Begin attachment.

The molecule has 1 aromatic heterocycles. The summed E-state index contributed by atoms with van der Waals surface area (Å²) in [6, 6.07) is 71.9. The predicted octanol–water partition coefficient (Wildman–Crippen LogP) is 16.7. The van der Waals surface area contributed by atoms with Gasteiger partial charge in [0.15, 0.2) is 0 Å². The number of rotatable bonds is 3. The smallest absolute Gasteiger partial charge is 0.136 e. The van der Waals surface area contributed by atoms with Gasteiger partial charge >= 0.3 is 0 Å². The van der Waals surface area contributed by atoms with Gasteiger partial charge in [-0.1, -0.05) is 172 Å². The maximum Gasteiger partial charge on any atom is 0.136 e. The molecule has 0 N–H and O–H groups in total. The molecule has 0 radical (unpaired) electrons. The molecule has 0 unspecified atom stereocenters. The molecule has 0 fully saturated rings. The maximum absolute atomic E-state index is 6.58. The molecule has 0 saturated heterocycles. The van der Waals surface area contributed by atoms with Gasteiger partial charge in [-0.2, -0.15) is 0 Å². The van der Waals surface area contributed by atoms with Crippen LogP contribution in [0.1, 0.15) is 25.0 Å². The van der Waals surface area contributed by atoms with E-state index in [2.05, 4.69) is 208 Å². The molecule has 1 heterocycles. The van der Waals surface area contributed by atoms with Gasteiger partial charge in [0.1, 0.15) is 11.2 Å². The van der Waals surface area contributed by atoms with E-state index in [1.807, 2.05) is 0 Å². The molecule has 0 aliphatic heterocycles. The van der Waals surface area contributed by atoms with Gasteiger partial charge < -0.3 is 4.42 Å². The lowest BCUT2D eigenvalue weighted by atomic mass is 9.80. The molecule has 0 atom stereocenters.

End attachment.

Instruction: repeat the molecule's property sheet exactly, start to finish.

The molecule has 1 aromatic heterocycles. The summed E-state index contributed by atoms with van der Waals surface area (Å²) in [6, 6.07) is 71.9. The predicted octanol–water partition coefficient (Wildman–Crippen LogP) is 16.7. The van der Waals surface area contributed by atoms with Gasteiger partial charge in [0.15, 0.2) is 0 Å². The number of rotatable bonds is 3. The smallest absolute Gasteiger partial charge is 0.136 e. The van der Waals surface area contributed by atoms with Gasteiger partial charge >= 0.3 is 0 Å². The van der Waals surface area contributed by atoms with Gasteiger partial charge in [-0.1, -0.05) is 172 Å². The maximum Gasteiger partial charge on any atom is 0.136 e. The molecule has 0 N–H and O–H groups in total. The molecule has 0 radical (unpaired) electrons. The molecule has 0 unspecified atom stereocenters. The molecule has 0 fully saturated rings. The maximum absolute atomic E-state index is 6.58. The molecule has 0 saturated heterocycles. The van der Waals surface area contributed by atoms with Gasteiger partial charge in [-0.2, -0.15) is 0 Å². The van der Waals surface area contributed by atoms with Crippen LogP contribution in [0.1, 0.15) is 25.0 Å². The van der Waals surface area contributed by atoms with E-state index in [2.05, 4.69) is 208 Å². The molecule has 1 heterocycles. The van der Waals surface area contributed by atoms with Gasteiger partial charge in [0.1, 0.15) is 11.2 Å². The van der Waals surface area contributed by atoms with E-state index in [1.807, 2.05) is 0 Å². The molecule has 0 aliphatic heterocycles. The van der Waals surface area contributed by atoms with Gasteiger partial charge < -0.3 is 4.42 Å². The lowest BCUT2D eigenvalue weighted by atomic mass is 9.80. The molecule has 0 atom stereocenters.